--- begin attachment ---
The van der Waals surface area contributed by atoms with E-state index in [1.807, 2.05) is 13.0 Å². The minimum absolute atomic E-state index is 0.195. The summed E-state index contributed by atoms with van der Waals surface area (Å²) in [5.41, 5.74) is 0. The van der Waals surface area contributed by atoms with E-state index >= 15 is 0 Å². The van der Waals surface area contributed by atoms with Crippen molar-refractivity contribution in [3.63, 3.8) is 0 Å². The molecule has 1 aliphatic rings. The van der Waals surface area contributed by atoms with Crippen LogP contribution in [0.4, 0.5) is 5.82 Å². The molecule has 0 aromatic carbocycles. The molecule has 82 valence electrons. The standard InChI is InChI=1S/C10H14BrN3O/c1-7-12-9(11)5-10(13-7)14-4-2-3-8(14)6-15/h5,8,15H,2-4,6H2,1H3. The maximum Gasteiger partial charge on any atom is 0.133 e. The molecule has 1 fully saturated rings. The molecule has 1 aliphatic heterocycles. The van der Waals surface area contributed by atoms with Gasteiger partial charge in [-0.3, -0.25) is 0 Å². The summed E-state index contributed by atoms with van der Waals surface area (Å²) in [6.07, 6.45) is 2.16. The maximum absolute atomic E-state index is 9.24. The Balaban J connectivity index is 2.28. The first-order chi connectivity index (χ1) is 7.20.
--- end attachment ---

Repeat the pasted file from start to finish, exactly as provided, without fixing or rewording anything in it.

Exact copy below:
The van der Waals surface area contributed by atoms with E-state index in [1.807, 2.05) is 13.0 Å². The minimum absolute atomic E-state index is 0.195. The summed E-state index contributed by atoms with van der Waals surface area (Å²) in [5.41, 5.74) is 0. The van der Waals surface area contributed by atoms with E-state index >= 15 is 0 Å². The van der Waals surface area contributed by atoms with Crippen molar-refractivity contribution in [3.63, 3.8) is 0 Å². The molecule has 1 aliphatic rings. The van der Waals surface area contributed by atoms with Crippen LogP contribution in [0.4, 0.5) is 5.82 Å². The molecule has 0 aromatic carbocycles. The molecule has 82 valence electrons. The standard InChI is InChI=1S/C10H14BrN3O/c1-7-12-9(11)5-10(13-7)14-4-2-3-8(14)6-15/h5,8,15H,2-4,6H2,1H3. The maximum Gasteiger partial charge on any atom is 0.133 e. The molecule has 1 fully saturated rings. The molecule has 1 aliphatic heterocycles. The van der Waals surface area contributed by atoms with Gasteiger partial charge in [-0.3, -0.25) is 0 Å². The summed E-state index contributed by atoms with van der Waals surface area (Å²) in [6.07, 6.45) is 2.16. The maximum absolute atomic E-state index is 9.24. The Balaban J connectivity index is 2.28. The first-order chi connectivity index (χ1) is 7.20.